Should Gays Bottom for Hillary?

#BottomForHillary official logo.

Source: Bottomforhillary.com

Ryan, a 23-year-old San Franciscan who’s using his first name only, created a ruckus on gay social media earlier this week when he launched his “I’d Bottom for Hillary” campaign, a T-shirt and hashtag initiative that aims to support Hillary Clinton’s recently confirmed bid for the presidency. (Bottoming, on the off-chance that you’re unfamiliar, is the general term in gay culture for being the receptive partner in penetrative sex.) In interviews, Ryan has characterized his #BottomForHillary movement as “just a fun way for people to show support for a presidential candidate”—which, fair enough—but many gays aren’t laughing. A Huffington Post commenter decried the phrase, writing, “we do not need this type of exposure, as it does not help our LGBT community at all,” and Zach Stafford has penned a screed against the thing in the Guardian, declaring that it relies on a logic of “bottom-shaming,” the essentially misogynistic notion that bottoming is more effeminate—and therefore a lesser act—than topping.

Stafford’s point is well-taken (I definitely share his dislike for the way bottom-shaming often creeps into gay men’s discourse), but I wonder if it’s totally fair. After all, the actual phrase “I’d Bottom for Hillary,” once you think about it, is kind of ambiguous in meaning. There are a number of ways you could read it, and if we’re going to debate whether Ryan’s anal-focused political activism is “good for the gays,” we ought to give it a fair hearing. To that end, I’ve attempted a very intimate reading of his four-word sentence, a patient exercise in which we’ll carefully expand it to unpack all the hidden implications.

Reading No. 1: I would bottom for Hillary if she were a top and wanted to top me and the situation arose.

In this reading, Ryan’s use of the conditional mood suggests a rather noncommittal, even passive approach to candidate Clinton. He doesn’t seem willing to do the research to determine if she is, in fact, a top, nor does he seem driven to put in the active grassroots work to make such an encounter happen (i.e., “I am campaigning to get Hillary to top me”). Additionally, there’s a lack of confidence on the part of Ryan as a constituent here, in that he expresses uncertainty about the desirability of his support on the part of Clinton. A more agentive approach to politics might render the statement: “I am bottoming for Hillary, won’t you join me?”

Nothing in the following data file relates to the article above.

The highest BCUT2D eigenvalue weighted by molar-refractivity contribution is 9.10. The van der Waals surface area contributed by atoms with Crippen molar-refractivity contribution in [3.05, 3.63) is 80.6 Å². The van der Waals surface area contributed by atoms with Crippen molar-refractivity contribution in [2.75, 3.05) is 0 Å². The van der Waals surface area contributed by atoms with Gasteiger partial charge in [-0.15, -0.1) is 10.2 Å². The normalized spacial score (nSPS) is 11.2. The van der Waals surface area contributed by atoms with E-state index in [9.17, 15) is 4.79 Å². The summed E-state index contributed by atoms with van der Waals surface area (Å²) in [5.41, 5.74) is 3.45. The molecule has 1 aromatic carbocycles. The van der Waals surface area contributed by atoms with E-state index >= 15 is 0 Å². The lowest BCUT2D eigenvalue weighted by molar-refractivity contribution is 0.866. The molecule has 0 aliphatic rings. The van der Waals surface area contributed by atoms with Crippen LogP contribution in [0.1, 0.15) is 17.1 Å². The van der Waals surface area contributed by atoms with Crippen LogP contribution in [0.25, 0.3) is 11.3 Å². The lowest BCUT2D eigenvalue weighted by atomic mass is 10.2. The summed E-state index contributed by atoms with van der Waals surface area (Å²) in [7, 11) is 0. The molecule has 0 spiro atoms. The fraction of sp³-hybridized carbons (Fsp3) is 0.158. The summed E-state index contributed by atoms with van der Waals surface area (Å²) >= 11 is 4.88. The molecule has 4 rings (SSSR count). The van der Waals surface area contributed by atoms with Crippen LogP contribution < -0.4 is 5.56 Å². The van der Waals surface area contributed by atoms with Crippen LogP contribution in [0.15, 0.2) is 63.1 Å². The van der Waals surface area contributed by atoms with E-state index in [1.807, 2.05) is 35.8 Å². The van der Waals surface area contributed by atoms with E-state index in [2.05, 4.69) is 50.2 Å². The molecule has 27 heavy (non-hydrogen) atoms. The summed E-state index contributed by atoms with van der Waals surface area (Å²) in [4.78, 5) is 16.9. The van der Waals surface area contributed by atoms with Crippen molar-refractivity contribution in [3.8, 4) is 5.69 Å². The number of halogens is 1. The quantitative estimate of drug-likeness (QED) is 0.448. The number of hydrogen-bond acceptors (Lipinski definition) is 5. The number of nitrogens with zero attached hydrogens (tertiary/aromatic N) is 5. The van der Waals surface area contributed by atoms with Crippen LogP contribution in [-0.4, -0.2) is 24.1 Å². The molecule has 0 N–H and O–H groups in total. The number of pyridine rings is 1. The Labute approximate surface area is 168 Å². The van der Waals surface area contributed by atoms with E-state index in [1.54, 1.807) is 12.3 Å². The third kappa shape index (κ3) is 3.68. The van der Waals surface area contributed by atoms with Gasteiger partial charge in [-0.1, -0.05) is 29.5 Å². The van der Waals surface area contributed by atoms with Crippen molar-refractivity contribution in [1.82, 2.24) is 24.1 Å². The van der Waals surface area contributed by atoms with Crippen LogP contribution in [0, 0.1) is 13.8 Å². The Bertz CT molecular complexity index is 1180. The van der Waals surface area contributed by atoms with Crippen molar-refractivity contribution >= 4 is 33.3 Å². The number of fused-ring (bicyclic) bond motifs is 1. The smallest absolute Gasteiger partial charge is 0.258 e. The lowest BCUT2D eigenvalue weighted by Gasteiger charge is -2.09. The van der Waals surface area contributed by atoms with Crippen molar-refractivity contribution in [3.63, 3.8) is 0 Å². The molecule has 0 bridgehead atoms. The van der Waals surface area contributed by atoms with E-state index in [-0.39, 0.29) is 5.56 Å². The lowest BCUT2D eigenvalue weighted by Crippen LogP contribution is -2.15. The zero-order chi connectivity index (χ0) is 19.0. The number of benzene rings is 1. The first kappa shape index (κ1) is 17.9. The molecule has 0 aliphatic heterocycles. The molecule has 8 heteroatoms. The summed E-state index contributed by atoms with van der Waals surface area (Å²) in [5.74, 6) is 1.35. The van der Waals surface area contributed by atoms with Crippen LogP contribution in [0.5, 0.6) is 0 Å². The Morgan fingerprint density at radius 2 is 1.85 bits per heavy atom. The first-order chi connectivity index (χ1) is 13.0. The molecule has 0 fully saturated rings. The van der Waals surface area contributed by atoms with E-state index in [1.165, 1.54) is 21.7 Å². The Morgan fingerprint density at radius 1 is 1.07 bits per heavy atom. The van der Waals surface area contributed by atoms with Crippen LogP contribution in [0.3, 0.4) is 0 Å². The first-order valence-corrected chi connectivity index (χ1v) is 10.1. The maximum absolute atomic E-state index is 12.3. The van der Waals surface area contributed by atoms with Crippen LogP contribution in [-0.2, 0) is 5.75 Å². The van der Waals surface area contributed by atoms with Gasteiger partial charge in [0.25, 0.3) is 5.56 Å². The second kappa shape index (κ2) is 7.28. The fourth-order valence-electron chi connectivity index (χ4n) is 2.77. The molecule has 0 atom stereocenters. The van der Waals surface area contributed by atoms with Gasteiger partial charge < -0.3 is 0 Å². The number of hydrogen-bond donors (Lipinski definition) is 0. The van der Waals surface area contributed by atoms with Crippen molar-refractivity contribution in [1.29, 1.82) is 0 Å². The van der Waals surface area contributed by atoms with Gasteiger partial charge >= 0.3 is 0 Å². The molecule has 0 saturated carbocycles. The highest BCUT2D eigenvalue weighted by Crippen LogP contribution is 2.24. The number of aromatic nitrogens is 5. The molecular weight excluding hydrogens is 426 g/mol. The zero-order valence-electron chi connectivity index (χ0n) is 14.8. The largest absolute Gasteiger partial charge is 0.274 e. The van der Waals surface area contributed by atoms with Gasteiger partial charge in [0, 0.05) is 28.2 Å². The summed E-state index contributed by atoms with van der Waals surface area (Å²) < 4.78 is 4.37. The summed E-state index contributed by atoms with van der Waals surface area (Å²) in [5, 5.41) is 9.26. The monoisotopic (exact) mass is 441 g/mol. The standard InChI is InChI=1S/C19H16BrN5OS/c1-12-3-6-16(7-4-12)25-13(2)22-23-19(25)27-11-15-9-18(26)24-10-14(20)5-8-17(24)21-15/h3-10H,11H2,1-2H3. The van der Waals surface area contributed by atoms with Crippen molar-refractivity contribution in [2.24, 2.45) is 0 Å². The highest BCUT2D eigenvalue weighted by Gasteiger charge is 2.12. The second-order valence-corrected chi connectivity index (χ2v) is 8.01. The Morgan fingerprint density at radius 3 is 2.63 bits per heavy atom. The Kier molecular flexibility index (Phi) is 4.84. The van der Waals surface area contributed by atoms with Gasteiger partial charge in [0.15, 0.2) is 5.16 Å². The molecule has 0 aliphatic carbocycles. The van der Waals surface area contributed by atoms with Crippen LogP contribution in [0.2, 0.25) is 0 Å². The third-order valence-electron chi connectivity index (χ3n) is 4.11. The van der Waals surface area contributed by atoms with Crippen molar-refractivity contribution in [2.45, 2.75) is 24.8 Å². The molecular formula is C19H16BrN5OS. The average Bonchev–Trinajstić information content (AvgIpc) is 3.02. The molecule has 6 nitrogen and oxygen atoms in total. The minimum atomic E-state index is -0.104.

Verdict: Not great for the gays.

Reading No. 2: I would bottom for Hillary … because she is a boss top and that would be the only option.

Here, the personal uncertainty of the first reading joins uncomfortably with the sexist notion that Clinton is somehow butch or unfeminine—a characteristic simultaneously demanded of and criticized in American female politicians. Because Ryan chose this phrase and not something like “I’d flip-flop with Hillary,” we can only assume that he views Clinton as a total top—but why? Is there something about her that makes it obvious that she would never bottom or otherwise adjust her sexual repertoire for him? Total tops are usually considered aggressive, insecure, and unyielding. Are those the qualities one wants in one’s president? I should hope not.

Verdict: Bad look for the gays.

Reading No. 3: I see myself as a bottom in relation to Hillary. I’m not normally a bottom, but I’d be one for Hillary, which involves a certain element of sacrifice.

This reading continues to cast Clinton as a super-masc total top, so much so that Ryan cannot help but see himself as a bottom in her presence, regardless of whether that’s his normal preference. To be fair, many gay men (often self-identified as verse) enjoy adjusting their role to their partner’s energy. But I’m afraid that empowering approach is not in play here. Instead, Ryan seems to be suppressing his own desires to accommodate his candidate’s. Moreover, there’s an element of bottom-shaming in the implication that bottoming in this case would be a kind of virtuous sacrifice. We should probably not mute our dreams for this country just because a candidate makes us weak in the knees.

Verdict: Concerning for the gays.

Reading No. 4: I trust Hillary enough to bottom for her. Bottoming is a big deal, and Hillary has earned it.

This is Ryan’s own justification for his campaign. In an interview with HuffPo, he explains that, for him, “bottoming demands trust, admiration, confidence, loyalty, respect, enthusiasm and hope. Those feelings we have toward Hillary.” Far be it from me to tell another gay how he should judge the significance of bottoming (much less the “hope” it demands), but I tend to shy away from hierarchies of sexual engagement. That said, throwing one’s weight behind—or in front of?—a candidate is definitely a big deal for our democracy; so if hypothetically bottoming for Clinton is Ryan’s way of exercising his free speech, I cannot but applaud.

Verdict: Probably OK for the gays.

Reading No. 5: I’m a gay man and the most powerful or meaningful act I can perform is to bottom, which I would do for Hillary.

Again, this reading is a little too West Coast spiritualicitious and reductive for my blood, but it’s relatively harmless and fine as far as it goes. (I reckon Clinton herself might judge a bit of humdrum campaigning and a quick thrust at the ballot box to be more powerful at the end of the day, but what do I know?)

Verdict: Questionable for the gays.

Final verdict: Gays can imagine bottoming for Hillary if they want to, I guess. The notion has some troubling aspects, but then, it is a free country, and Clinton undoubtedly wants to keep it that way. So hypothetically bottom away, boys—just remember to get off your backs or knees or whatever when the time comes to actually go out and elect someone in 2016.